TSA’s new domestic gadget rules will make travel even more frustrating

Brittany A. Roston - Jul 26, 2017
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TSA’s new domestic gadget rules will make travel even more frustrating

The TSA has announced new domestic safety screening rules that will make air travel a bit more frustrating for many travelers. Following the international in-flight laptop ban that had affected some countries — a rule reportedly based on tips from intelligence agencies that large electronics may be modified as bombs — the TSA has announced that all gadgets bigger than a cell phone will need to be screened separately from carry-on luggage.

READ: The US airline laptop ban is dead

The TSA announced the new safety regulations today, stating that they’re in place to ‘ensure the security of airline passengers and the nation’s airports.’ These new regulations aren’t entirely new, at least not for those who travel frequently within the US, as they’ve already been rolled out in 10 major US airports as a sort of pilot run of the new procedures.

The pilot tests were successful, according to the agency, which says it is working to ‘raise the baseline for aviation security worldwide.’ As part of these new regulations, travelers must put all of their electronic devices in bins for x-ray scanning if they’re larger than a cell phone; this applies only to the standard screening lanes. Electronic devices in bins will need to be isolated from other items. Such procedures have been in place for laptops for a while.

Travelers are also advised that they ‘may’ be subjected to more bag checks than in the past, though the TSA promises that it figured out how to speed up these bag checks through ‘extensive testing.’ Whether that proves true in real life situations is yet to be seen. The new security process, unfortunately, will be rolled out over many months.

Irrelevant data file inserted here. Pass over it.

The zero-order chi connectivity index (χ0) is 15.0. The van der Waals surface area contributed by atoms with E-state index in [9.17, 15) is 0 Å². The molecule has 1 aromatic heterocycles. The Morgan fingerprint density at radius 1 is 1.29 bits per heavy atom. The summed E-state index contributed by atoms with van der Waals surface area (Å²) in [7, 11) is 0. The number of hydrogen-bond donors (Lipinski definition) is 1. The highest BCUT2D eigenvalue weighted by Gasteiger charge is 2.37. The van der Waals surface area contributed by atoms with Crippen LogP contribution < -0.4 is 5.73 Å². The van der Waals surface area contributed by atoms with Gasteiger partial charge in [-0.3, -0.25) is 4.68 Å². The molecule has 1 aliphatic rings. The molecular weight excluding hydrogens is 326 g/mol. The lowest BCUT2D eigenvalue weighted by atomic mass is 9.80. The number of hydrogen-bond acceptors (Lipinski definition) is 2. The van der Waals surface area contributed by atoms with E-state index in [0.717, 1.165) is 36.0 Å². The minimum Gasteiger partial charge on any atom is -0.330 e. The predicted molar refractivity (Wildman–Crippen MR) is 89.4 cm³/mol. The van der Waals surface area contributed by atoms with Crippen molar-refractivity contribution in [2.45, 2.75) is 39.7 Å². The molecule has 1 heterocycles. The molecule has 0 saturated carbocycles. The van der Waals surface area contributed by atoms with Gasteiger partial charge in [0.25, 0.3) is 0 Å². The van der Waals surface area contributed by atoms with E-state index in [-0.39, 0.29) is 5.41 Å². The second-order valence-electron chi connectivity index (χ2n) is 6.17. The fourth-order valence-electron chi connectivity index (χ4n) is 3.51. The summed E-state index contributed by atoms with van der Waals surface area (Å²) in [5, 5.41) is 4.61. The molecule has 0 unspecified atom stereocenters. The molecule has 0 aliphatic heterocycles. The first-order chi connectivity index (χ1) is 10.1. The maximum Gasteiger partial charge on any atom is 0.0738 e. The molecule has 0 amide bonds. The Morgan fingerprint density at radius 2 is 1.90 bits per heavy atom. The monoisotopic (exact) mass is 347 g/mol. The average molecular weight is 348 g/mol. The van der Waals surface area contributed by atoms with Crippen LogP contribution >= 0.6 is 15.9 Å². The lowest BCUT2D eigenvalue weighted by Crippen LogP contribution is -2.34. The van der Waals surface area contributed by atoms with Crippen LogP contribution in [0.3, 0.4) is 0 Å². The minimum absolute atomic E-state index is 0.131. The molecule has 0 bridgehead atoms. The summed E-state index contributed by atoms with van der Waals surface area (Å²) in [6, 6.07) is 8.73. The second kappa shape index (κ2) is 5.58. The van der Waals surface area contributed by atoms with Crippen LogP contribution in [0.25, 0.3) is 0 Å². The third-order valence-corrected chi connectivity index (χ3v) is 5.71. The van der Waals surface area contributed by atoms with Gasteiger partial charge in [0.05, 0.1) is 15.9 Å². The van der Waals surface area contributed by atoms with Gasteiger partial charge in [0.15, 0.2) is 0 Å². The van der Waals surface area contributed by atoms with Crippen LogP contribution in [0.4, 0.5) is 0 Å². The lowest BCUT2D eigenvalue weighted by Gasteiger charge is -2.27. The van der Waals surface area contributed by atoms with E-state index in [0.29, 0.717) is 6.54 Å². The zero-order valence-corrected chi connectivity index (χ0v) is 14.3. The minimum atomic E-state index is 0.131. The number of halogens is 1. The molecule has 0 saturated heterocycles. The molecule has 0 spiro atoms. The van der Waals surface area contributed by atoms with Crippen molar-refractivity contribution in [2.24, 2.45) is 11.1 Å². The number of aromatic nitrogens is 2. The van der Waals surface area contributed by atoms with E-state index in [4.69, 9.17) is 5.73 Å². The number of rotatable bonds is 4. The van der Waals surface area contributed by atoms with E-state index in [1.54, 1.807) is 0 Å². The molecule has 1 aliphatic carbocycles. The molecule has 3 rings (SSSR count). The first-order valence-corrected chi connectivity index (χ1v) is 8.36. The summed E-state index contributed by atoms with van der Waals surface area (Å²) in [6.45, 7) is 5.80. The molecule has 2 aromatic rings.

The slow rollout means that we’ll likely see delays in safety screening checkpoints for many months, as passengers first learn about the new procedures, then learn where they’re now implemented. The TSA plans to put its workers in front of the x-ray machines to ‘guide’ travelers on the new requirements.

In case there’s any doubt about what kind of carry-on electronics will need to be screened separately, TSA Acting Administrator Huban A Gowadia specifically stated that ‘laptops, tablets, ereaders, and handheld gaming’ devices will need to be put in empty bins. If you’re a TSA Pre-Check user, you’ll get to skip all of this.

So far the additional screening measures are live in these US airports:

Boise Airport (BOI)
Colorado Springs Airport (COS)
Detroit Metropolitan Airport (DTW)
Fort Lauderdale-Hollywood International Airport (FLL)
Logan International Airport (BOS)
Los Angeles International Airport (LAX)
Lubbock Preston Smith International Airport (LBB)
Luis Muñoz Marín International Airport (SJU)
McCarran International Airport (LAS)
Phoenix Sky Harbor International Airport (PHX)

SOURCE: TSA


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